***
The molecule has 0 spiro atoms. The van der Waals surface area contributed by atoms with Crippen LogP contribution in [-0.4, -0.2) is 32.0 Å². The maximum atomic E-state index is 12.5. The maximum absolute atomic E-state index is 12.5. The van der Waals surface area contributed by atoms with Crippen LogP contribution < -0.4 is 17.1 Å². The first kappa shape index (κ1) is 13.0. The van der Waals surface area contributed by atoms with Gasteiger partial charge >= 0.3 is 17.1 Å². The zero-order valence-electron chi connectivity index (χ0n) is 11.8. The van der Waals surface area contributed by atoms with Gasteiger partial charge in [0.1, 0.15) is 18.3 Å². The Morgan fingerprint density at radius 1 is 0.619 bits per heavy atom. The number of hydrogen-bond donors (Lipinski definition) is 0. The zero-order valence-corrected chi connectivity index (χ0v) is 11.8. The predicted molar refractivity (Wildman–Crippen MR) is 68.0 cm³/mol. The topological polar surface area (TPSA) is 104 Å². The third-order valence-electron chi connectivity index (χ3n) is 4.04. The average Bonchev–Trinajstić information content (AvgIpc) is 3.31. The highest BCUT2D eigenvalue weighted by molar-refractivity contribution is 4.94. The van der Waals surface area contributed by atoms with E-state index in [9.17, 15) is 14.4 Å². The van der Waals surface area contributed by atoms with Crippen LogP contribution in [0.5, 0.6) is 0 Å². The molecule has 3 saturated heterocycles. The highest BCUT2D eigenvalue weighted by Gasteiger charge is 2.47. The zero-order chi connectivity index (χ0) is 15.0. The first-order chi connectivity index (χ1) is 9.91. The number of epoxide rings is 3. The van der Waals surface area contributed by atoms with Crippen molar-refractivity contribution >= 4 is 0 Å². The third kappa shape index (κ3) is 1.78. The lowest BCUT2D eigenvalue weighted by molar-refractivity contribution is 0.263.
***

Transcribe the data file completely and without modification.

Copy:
The molecule has 0 spiro atoms. The van der Waals surface area contributed by atoms with Crippen LogP contribution in [-0.4, -0.2) is 32.0 Å². The maximum atomic E-state index is 12.5. The maximum absolute atomic E-state index is 12.5. The van der Waals surface area contributed by atoms with Crippen LogP contribution < -0.4 is 17.1 Å². The first kappa shape index (κ1) is 13.0. The van der Waals surface area contributed by atoms with Gasteiger partial charge >= 0.3 is 17.1 Å². The zero-order valence-electron chi connectivity index (χ0n) is 11.8. The van der Waals surface area contributed by atoms with Gasteiger partial charge in [0.1, 0.15) is 18.3 Å². The Morgan fingerprint density at radius 1 is 0.619 bits per heavy atom. The number of hydrogen-bond donors (Lipinski definition) is 0. The zero-order valence-corrected chi connectivity index (χ0v) is 11.8. The predicted molar refractivity (Wildman–Crippen MR) is 68.0 cm³/mol. The topological polar surface area (TPSA) is 104 Å². The third-order valence-electron chi connectivity index (χ3n) is 4.04. The average Bonchev–Trinajstić information content (AvgIpc) is 3.31. The highest BCUT2D eigenvalue weighted by molar-refractivity contribution is 4.94. The van der Waals surface area contributed by atoms with E-state index in [9.17, 15) is 14.4 Å². The van der Waals surface area contributed by atoms with Crippen LogP contribution in [0.5, 0.6) is 0 Å². The molecule has 3 saturated heterocycles. The highest BCUT2D eigenvalue weighted by Gasteiger charge is 2.47. The zero-order chi connectivity index (χ0) is 15.0. The first-order chi connectivity index (χ1) is 9.91. The number of epoxide rings is 3. The van der Waals surface area contributed by atoms with Crippen molar-refractivity contribution >= 4 is 0 Å². The third kappa shape index (κ3) is 1.78. The lowest BCUT2D eigenvalue weighted by molar-refractivity contribution is 0.263.